With the traditional holidays arriving, especially those when everyone is gathered together, it’s the season for friends and family to hit you up for money. We want to help you avoid becoming prey to the awkward conversation when anyone asks you for a loan, no matter who they are. It’s harder to say no when you’re face to face, so here are some practical tips to remember when it comes to loaning money to loved ones.
Is the Money a Loan?
If you decide to loan your money rather than gift it to your loved one, consider drafting documentation that clearly outlines the terms of the loan and what is expected, such as payment due dates, interest rates, and signatures. That way your bases are covered if they do not pay back within a reasonable period of time and you’ll have an avenue of recourse if you so choose. The borrower might also request written receipts to show they have dutifully paid their installments to cover themselves as well. However, you’ll want to remember that if you decide to collect interest on your loan, you’ll need to declare it as income on your taxes.
Is the Money a Gift?
One thing you’ll want to decide if you do happen to reach for your wallet is whether or not the money is a gift. This is an important distinction because if it’s a gift, you’ll want to keep the gift amount in mind when it comes time to do your taxes. If your gift amount is larger than the annual gift allowance (for 2021 that’s $15,000 per person), you’ll need to file a gift tax return. If you do not wish to deal with claiming the gift on your tax return, you’ll have to adjust the gift amount to be less than the allowed annual rate. When you make the decision to give the money as a gift, do not expect that the amount will one day be repaid. A gift is simply that, a gift. Be sure to give it without any strings attached.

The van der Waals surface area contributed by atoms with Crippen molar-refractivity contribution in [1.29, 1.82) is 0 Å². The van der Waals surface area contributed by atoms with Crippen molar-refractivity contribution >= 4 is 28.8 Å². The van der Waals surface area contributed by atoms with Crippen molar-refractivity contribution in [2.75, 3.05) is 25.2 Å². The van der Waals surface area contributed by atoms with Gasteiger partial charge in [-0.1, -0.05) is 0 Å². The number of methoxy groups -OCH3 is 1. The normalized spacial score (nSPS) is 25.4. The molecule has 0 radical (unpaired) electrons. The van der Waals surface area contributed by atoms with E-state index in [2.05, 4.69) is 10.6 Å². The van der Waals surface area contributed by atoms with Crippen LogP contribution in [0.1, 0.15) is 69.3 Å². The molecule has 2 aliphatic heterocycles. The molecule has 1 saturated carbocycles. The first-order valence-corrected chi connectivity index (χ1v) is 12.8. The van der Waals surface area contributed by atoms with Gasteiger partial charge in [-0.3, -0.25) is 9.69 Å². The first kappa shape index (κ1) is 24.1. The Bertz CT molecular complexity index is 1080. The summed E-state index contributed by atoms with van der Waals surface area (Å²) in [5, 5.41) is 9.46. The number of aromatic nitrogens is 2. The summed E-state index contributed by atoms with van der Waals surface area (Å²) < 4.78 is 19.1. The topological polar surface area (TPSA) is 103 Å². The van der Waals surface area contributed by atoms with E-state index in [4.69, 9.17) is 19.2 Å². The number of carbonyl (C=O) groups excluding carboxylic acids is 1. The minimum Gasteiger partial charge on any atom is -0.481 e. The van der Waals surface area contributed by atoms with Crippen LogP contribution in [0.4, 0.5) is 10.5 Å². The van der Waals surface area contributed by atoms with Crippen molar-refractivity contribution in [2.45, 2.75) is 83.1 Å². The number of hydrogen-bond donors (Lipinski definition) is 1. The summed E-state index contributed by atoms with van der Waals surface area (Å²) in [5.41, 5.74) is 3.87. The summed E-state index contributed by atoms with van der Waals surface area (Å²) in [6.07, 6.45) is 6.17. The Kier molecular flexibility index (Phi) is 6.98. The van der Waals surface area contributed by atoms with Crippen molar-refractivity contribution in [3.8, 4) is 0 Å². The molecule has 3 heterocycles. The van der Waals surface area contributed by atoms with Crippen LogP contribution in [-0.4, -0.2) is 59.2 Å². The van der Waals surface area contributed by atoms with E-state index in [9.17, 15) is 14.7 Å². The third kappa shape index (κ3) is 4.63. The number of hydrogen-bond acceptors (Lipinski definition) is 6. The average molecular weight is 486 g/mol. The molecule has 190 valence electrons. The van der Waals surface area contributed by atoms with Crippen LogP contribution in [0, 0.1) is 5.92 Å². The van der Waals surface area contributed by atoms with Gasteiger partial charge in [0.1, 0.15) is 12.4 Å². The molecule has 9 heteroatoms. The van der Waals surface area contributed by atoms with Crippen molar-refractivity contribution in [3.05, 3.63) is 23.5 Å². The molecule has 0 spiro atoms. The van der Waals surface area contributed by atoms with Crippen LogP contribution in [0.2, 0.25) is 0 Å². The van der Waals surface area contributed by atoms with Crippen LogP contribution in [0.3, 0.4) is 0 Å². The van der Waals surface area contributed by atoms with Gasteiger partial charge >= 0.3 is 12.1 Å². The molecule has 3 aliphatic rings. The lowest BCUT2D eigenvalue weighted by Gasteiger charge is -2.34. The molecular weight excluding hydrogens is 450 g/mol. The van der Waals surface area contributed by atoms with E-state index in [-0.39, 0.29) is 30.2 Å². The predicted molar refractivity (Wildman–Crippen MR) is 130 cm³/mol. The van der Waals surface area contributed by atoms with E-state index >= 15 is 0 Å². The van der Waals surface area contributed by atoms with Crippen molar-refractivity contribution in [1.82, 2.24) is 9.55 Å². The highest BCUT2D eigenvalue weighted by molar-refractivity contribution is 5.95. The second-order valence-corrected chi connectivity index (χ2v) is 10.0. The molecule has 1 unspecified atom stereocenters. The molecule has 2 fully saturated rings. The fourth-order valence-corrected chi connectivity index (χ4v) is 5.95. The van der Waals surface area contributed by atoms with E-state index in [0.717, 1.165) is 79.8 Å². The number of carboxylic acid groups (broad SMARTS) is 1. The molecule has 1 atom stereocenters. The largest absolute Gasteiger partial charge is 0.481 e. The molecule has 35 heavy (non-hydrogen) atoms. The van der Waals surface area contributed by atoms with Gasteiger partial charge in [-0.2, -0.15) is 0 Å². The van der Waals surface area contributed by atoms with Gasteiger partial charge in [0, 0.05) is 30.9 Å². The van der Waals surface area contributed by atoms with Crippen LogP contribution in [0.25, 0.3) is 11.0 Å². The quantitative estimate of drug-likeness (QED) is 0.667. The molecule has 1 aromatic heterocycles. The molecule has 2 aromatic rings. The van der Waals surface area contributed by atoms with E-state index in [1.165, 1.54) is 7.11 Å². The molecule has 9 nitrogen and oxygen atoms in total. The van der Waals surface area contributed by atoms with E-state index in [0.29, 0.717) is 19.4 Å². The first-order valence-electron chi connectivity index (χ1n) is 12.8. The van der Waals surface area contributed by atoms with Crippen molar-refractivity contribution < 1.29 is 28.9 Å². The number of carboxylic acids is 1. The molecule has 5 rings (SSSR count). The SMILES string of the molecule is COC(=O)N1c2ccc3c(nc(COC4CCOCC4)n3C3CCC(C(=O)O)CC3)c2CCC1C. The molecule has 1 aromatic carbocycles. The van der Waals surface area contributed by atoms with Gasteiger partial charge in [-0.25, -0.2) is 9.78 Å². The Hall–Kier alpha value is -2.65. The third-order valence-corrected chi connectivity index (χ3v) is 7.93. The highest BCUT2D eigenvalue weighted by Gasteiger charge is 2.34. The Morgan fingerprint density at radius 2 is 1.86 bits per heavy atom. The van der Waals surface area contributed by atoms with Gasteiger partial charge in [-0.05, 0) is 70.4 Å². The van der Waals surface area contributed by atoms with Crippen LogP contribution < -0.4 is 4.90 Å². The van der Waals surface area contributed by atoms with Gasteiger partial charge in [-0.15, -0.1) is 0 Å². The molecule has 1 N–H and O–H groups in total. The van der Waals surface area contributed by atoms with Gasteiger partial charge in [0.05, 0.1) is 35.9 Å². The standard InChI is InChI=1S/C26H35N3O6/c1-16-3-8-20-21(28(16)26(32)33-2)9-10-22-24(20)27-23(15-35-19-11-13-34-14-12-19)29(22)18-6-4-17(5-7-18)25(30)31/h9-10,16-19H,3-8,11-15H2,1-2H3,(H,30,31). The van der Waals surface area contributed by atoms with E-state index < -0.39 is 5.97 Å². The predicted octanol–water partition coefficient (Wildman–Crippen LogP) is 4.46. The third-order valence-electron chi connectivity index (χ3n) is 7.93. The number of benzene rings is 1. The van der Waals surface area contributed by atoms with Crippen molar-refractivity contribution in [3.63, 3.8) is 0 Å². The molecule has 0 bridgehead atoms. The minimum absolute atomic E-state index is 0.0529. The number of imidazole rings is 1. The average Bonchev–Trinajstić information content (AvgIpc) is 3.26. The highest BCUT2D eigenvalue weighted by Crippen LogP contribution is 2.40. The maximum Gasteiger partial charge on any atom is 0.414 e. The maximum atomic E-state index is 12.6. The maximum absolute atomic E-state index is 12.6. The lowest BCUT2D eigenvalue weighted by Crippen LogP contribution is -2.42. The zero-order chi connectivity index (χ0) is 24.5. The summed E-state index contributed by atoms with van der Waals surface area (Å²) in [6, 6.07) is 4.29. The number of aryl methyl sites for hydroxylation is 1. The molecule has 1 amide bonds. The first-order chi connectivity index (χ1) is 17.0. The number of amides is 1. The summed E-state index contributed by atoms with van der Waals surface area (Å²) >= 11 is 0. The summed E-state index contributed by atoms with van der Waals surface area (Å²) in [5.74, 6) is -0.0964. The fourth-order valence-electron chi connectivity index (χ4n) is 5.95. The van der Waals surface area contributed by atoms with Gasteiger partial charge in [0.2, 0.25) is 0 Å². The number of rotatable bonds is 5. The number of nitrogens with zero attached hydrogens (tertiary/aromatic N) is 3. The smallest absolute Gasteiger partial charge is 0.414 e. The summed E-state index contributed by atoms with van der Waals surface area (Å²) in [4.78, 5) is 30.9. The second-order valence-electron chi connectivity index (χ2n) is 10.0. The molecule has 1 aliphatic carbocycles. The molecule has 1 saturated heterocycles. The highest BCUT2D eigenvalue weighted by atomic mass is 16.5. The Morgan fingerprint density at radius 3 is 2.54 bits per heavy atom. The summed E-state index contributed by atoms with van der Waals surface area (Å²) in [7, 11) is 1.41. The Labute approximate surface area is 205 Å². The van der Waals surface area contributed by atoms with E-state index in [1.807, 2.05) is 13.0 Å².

Don’t Loan What You Can’t Give
This goes without saying, but do not loan money you can’t afford to give or that you can’t afford to never see again. It is better to give money to friends and family in order to keep the peace within close relations, but if gifting money isn’t possible, never agree to loan money that you can’t afford to give.
Loans and Gifts With Regards to Your Estate
If in the spirit of Thanksgiving, you wish to make sizable gifts to many friends or family members, then it’s wise to make these gifts a part of your annual financial plan and be sure you have the cash on hand with which to gift your loved ones. You’ll want to also include these bequests in your estate plan so as not to appear as if you are avoiding estate taxes by gifting large amounts to several different people.
If you’re making a loan, be sure to draft documents that will help avoid any estate settlements and future disputes should there be an untimely death of either the lender or the borrower. If a loan goes undocumented, your estate could become impacted and family feuds might erupt. It is always best to document loans, even if made to close friends or family for estate tax purposes.
Loans to Friends or Family is a Sticky Business
Ultimately, it’s up to you if you choose to loan your money to friends or family. The bottom line is that you’ll want to document everything, never give more than you can afford, and always remember it is better to gift your money rather than endure the headache and heartaches of getting your money repaid.
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